Thursday, December 10, 2020

United States Air Force Gives Lift to Flying Taxis

Military endorsement could bring novel electric vehicles closer to reality

The Joby Aviation vehicle, with six electric-powered tilt rotors above an egg-shaped body sized for four passengers, is lighter, cheaper and quieter than conventional helicopters.

The Wall Street Journal 
By Andy Pasztor and Andrew Tangel
December 10, 2020 5:30 am ET

Flying taxis, which one day may whisk passengers around town without pilots, are getting a boost from the United States military.

The Air Force has issued a first-of-its-kind safety endorsement of an electric-powered vehicle similar to a helicopter, opening the door to using such commercially developed equipment for military missions. This initial stamp of approval is meant to lay the groundwork for eventual civilian certification of the technology and even approval of autonomous flights crossing American cities, industry and military officials said. The current version does require a pilot.

For now, the impact of the Air Force’s decision, expected to be announced as soon as Thursday, is limited. It means Joby Aviation, a Northern California startup, will become the first maker of novel vertical-takeoff-and-landing craft providing transportation for the United States armed services.

The Air Force will help accelerate safety analyses by conducting flight tests, pledging to pay for contracts seeking to verify vehicle reliability and generally vetting the capabilities of vehicles through direct and indirect funding of the company.

The Air Force intends to help jump-start the budding industry to enhance American competitiveness. The process is expected to take years, but the race to develop air taxis already has attracted significant investments from companies including Boeing Co., Toyota Motor Corp., South Korea’s Hyundai Motor Group and Airbus SE.

“We’re really competing with other nations to bring this technology to bear,” Will Roper, head of Air Force acquisitions, said in a recent interview. “Not just for military missions, but for all missions, including commercial ones.”

Based on the positive safety assessment, Joby’s vehicle will be contracted to carry cargo and people, as well as provide emergency rescue and other services, initially between military facilities in the United States and later around the globe. Ferrying freight among domestic locations connected by military airspace could begin as soon as early next year, according to Mr. Roper and others inside the Air Force.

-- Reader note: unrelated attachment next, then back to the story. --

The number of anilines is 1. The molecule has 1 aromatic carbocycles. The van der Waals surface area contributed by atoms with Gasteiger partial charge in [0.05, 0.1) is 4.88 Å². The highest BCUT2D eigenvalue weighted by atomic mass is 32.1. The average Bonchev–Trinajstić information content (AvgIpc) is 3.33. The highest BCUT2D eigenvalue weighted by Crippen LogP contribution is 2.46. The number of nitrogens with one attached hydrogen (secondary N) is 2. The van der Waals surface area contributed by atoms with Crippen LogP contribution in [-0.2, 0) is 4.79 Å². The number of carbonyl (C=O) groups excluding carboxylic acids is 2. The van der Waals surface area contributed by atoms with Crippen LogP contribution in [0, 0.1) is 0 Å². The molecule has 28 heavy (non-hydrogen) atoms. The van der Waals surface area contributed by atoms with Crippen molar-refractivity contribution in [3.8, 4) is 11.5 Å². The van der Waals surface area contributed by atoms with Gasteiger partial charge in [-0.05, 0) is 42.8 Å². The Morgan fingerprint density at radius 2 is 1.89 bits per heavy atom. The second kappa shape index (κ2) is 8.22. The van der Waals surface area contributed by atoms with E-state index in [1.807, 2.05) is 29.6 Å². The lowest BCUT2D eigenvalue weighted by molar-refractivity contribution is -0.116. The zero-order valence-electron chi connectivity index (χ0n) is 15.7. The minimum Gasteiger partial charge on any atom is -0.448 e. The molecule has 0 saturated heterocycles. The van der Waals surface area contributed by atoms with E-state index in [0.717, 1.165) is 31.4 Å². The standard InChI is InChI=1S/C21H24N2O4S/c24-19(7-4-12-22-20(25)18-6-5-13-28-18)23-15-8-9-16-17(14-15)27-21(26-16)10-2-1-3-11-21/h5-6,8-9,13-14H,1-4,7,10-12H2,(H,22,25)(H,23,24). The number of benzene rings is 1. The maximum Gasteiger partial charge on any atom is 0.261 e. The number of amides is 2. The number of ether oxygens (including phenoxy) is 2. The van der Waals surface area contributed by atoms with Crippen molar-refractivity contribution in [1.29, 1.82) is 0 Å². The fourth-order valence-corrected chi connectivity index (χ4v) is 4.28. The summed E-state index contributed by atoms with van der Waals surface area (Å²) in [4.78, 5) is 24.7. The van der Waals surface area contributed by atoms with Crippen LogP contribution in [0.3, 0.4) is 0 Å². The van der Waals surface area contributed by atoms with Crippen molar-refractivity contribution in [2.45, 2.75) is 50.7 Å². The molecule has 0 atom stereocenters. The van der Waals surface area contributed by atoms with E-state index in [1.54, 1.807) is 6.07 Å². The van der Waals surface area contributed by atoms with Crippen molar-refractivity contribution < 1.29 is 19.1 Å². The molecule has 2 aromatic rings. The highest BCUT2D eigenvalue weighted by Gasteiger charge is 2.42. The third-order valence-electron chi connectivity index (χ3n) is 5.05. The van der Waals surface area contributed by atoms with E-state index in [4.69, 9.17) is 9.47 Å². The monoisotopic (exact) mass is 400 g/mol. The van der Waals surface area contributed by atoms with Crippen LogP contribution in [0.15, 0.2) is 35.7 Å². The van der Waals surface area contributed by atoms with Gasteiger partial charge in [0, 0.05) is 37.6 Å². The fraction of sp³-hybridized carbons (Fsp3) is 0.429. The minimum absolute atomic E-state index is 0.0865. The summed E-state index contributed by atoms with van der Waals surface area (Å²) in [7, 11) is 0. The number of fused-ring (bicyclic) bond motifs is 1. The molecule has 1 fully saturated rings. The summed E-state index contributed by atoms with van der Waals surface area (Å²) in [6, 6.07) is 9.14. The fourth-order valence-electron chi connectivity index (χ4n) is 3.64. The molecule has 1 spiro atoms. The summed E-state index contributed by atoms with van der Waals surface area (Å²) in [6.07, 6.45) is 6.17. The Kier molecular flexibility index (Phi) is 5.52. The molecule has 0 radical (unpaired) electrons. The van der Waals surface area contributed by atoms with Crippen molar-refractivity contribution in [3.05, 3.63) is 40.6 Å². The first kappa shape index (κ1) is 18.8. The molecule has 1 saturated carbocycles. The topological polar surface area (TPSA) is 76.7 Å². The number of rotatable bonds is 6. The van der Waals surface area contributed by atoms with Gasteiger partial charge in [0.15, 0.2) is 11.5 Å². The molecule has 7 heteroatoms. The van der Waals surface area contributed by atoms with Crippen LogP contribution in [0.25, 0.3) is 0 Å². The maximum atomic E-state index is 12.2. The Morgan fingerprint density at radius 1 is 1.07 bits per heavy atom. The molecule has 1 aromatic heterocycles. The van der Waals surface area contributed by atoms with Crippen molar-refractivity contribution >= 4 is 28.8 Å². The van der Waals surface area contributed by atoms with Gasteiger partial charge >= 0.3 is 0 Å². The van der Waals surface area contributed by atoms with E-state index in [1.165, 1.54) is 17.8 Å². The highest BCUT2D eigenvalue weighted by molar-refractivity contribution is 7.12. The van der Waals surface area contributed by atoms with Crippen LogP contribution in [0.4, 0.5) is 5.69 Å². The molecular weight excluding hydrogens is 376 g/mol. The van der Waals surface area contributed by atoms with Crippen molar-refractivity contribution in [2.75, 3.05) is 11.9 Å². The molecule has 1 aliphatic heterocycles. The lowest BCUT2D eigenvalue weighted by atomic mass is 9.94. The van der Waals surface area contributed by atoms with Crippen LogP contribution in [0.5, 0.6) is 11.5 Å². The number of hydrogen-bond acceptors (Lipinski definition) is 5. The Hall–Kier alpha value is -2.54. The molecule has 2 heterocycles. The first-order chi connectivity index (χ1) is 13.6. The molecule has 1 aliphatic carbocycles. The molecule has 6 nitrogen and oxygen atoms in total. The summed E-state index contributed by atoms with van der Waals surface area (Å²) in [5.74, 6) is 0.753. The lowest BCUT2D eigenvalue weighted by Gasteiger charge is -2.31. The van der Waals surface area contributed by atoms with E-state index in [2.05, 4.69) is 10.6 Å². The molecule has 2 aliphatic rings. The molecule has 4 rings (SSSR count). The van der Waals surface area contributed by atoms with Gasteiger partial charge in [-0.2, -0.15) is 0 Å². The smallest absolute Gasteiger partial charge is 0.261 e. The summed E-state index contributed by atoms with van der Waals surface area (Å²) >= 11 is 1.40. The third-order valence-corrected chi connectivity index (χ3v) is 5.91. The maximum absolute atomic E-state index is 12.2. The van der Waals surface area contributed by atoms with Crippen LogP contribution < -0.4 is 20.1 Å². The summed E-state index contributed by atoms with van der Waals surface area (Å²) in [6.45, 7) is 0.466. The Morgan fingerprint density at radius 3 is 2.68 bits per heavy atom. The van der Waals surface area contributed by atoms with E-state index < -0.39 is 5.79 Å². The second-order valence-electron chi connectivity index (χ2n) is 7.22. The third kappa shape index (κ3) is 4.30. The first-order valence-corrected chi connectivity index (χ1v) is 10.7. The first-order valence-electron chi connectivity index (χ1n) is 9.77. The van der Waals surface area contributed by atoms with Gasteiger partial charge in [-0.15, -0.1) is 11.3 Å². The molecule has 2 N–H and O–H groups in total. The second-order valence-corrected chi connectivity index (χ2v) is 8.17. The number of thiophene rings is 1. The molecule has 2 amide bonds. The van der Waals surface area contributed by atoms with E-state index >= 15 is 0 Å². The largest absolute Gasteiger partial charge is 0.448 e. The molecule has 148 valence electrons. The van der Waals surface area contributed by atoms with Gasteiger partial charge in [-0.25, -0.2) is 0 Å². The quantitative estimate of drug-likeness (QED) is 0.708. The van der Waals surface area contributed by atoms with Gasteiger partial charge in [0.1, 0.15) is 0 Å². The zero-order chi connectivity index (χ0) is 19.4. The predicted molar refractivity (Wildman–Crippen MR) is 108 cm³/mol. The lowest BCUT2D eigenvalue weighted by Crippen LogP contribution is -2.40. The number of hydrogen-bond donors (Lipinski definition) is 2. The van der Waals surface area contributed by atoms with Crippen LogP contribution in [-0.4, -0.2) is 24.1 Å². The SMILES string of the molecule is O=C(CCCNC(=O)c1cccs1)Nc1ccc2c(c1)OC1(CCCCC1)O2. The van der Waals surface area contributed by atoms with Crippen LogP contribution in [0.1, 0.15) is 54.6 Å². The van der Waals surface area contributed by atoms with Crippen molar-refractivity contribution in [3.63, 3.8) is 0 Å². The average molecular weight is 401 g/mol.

The novel design features six tilt rotors above an egg-shaped body sized for four passengers, producing a vehicle that is lighter, cheaper and quieter than conventional helicopters.

In the future, it could be used for missions from slipping commandos into hostile territory to picking up injured pilots on the battlefield to carrying high-priority cargo to remote outposts, according to the Air Force. Other military services also will have a chance to assess the craft’s capabilities.

The Air Force endorsement, stemming from a year-old initiative called Agility Prime, also signals a potentially new chapter for Pentagon procurement, by harnessing for military missions equipment initially developed just for commercial markets.

“This is about retooling our system to be commercially focused, commercially agile,” Mr. Roper said. He told an industry conference during the summer that the Air Force needs to be involved “wherever innovation is happening in aviation.”

Joby said it is “excited to partner with the United States government to accelerate testing, development and certification,” adding that the military’s safety and performance evaluation had determined the vehicle “meets Air Force standards for flight.”

At this point, the company won’t be authorized to fly in civilian airspace or offer broad commercial services, both of which require full-fledged safety certification by the Federal Aviation Administration. But industry experts, along with military and civilian government officials, see the Pentagon’s endorsement as an important step toward that goal.

Referring to the collaboration between military and civilian safety experts, FAA chief Steve Dickson told an air-mobility conference this week,  “It’s really gratifying to see how our interests align.” He didn’t discuss specific companies. Joby has said it anticipates formal Federal Aviation Administration safety certification by 2023.

The Pentagon plans to spend roughly $100 million annually to support flight tests and pay for actual transportation as part of the overall effort to assess Joby, which is funded partly by Toyota, and other companies working on novel airborne vehicles.

The long-term goal, according to Air Force Col. Nathan Diller, who will oversee testing and evaluation, is for the military to collaborate with industry and the FAA to ensure U.S. manufacturers snare a major share of the emerging air-taxi market. Pointing to China’s dominance in commercial drones, he said. “We can’t afford to do what we did with the small-drone industry.”

Several other companies are looking for similar endorsements, formally called airworthiness evaluations, in coming months. They include Vermont-based Beta Technologies and Texas-based Lift  Aircraft Inc.

The Vertical Flight Society, a nonprofit group in Fairfax, Virginia, that promotes urban air taxis, says roughly $5 billion has been invested in the segment since 2014. National and local governments from Europe to Singapore are devising pilot projects to promote the technology. At least $5 billion more is likely to be spent on new-vehicle development in the next few years, according to Michael J. Dyment, managing partner of Nexa Capital Partners, which funds novel aircraft development.

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